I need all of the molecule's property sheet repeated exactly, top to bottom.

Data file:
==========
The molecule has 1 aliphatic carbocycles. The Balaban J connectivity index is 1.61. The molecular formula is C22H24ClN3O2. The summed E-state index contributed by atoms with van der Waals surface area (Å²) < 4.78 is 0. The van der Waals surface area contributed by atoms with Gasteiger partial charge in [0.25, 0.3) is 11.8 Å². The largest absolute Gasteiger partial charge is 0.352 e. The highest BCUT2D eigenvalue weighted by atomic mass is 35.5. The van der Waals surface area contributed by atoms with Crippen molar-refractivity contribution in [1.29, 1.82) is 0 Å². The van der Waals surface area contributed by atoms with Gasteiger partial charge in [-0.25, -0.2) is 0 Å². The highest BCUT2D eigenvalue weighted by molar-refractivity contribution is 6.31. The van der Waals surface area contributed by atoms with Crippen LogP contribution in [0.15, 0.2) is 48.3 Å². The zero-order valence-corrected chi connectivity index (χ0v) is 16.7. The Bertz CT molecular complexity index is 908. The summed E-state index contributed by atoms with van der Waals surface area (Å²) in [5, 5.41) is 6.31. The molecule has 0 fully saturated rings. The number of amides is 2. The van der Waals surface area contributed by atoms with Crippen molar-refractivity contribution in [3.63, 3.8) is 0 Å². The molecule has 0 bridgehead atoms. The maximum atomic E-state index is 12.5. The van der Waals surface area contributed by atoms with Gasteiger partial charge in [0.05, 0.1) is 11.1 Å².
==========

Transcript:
The molecule has 1 aliphatic carbocycles. The Balaban J connectivity index is 1.61. The molecular formula is C22H24ClN3O2. The summed E-state index contributed by atoms with van der Waals surface area (Å²) < 4.78 is 0. The van der Waals surface area contributed by atoms with Gasteiger partial charge in [0.25, 0.3) is 11.8 Å². The largest absolute Gasteiger partial charge is 0.352 e. The highest BCUT2D eigenvalue weighted by atomic mass is 35.5. The van der Waals surface area contributed by atoms with Crippen molar-refractivity contribution in [1.29, 1.82) is 0 Å². The van der Waals surface area contributed by atoms with Gasteiger partial charge in [-0.25, -0.2) is 0 Å². The highest BCUT2D eigenvalue weighted by molar-refractivity contribution is 6.31. The van der Waals surface area contributed by atoms with Crippen LogP contribution in [0.15, 0.2) is 48.3 Å². The zero-order valence-corrected chi connectivity index (χ0v) is 16.7. The Bertz CT molecular complexity index is 908. The summed E-state index contributed by atoms with van der Waals surface area (Å²) in [5, 5.41) is 6.31. The molecule has 0 fully saturated rings. The number of amides is 2. The van der Waals surface area contributed by atoms with Crippen molar-refractivity contribution in [3.63, 3.8) is 0 Å². The molecule has 0 bridgehead atoms. The maximum atomic E-state index is 12.5. The van der Waals surface area contributed by atoms with Gasteiger partial charge in [0.05, 0.1) is 11.1 Å².